Effects of Early Weight Gain Velocity, Diet Quality, and Snack Food Access on Toddler Weight Status at 1.5 Years: Follow-Up of a Randomized Controlled Infant Formula Trial.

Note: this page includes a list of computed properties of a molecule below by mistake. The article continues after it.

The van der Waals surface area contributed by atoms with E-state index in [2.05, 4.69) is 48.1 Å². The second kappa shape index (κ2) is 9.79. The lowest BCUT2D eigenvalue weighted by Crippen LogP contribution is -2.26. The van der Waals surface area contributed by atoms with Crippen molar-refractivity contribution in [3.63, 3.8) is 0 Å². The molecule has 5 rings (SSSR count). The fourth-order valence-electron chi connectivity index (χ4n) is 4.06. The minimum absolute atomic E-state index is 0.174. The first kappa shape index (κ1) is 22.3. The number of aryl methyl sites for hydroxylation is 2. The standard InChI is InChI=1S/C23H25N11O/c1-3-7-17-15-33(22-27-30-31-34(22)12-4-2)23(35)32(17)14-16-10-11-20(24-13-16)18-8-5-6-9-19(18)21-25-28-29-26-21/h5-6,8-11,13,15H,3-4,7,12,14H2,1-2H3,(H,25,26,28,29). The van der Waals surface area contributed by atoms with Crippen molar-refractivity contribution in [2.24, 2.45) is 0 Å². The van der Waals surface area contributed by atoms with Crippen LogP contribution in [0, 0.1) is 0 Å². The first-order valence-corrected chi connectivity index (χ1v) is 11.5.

This study followed children who participated in a feeding trial in which the type of randomized infant formula fed from 2 weeks significantly affected weight gain velocity during the first 4 months and weight-for-length Z (WLZ) scores up to 11.5 months. We focused on measures of anthropometry, dietary intakes, and parenting related to the provision of snack foods that were collected at the end of the trial (1 year) and the 1.5 years follow-up visit. We not only describe what toddlers are eating, but we also determined the independent and/or interactive effects of randomized formula group, early weight gain velocity, the nutrient content of the post-formula diet, and maternal snack food practices, on toddlers' weight status. Diet quality underwent drastic changes during this 6-month period. As infant formula disappeared from the diet, fruit and 100% fruit juice intake increased slightly, while intake of "What We Eat in America" food categories sweetened beverages and snacks and sweets more than doubled. Added sugars accounted for 5% of energy needs at 1 year and 9% at 1.5 years. Generalized linear mixed models revealed that, independent of the randomized formula group, greater velocities of weight gain during early infancy and lower access to snacks as toddlers predicted higher WLZ and a greater proportion of toddlers with overweight at 1.5 years. Energy and added sugar intake had no significant effects. These findings add to the growing body of evidence that unhealthy dietary habits are formed even before formula weaning and that, along with improving early diet, transient rapid weight gain and parental feeding practices are modifiable determinants that may reduce risks for obesity.